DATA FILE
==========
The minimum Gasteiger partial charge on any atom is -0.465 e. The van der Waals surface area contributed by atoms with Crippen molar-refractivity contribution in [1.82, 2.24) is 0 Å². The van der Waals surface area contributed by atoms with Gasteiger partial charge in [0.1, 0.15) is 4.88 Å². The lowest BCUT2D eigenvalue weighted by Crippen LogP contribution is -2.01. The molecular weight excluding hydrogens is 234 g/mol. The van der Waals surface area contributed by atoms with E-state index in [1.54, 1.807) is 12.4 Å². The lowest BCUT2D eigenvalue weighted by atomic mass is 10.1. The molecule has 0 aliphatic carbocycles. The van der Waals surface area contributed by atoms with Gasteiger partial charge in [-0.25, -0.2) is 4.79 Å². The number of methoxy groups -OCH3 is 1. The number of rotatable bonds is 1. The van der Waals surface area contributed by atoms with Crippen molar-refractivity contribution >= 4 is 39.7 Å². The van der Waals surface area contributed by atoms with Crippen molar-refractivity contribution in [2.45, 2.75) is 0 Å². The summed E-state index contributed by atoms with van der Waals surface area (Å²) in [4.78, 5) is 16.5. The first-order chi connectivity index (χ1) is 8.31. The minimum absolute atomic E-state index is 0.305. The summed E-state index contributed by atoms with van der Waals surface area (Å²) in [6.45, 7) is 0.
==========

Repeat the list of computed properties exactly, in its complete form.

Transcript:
The minimum Gasteiger partial charge on any atom is -0.465 e. The van der Waals surface area contributed by atoms with Crippen molar-refractivity contribution in [1.82, 2.24) is 0 Å². The van der Waals surface area contributed by atoms with Gasteiger partial charge in [0.1, 0.15) is 4.88 Å². The lowest BCUT2D eigenvalue weighted by Crippen LogP contribution is -2.01. The molecular weight excluding hydrogens is 234 g/mol. The van der Waals surface area contributed by atoms with E-state index in [1.54, 1.807) is 12.4 Å². The lowest BCUT2D eigenvalue weighted by atomic mass is 10.1. The molecule has 0 aliphatic carbocycles. The van der Waals surface area contributed by atoms with Gasteiger partial charge in [-0.25, -0.2) is 4.79 Å². The number of methoxy groups -OCH3 is 1. The number of rotatable bonds is 1. The van der Waals surface area contributed by atoms with Crippen molar-refractivity contribution >= 4 is 39.7 Å². The van der Waals surface area contributed by atoms with Crippen molar-refractivity contribution in [2.45, 2.75) is 0 Å². The summed E-state index contributed by atoms with van der Waals surface area (Å²) in [4.78, 5) is 16.5. The first-order chi connectivity index (χ1) is 8.31. The minimum absolute atomic E-state index is 0.305. The summed E-state index contributed by atoms with van der Waals surface area (Å²) in [6.45, 7) is 0.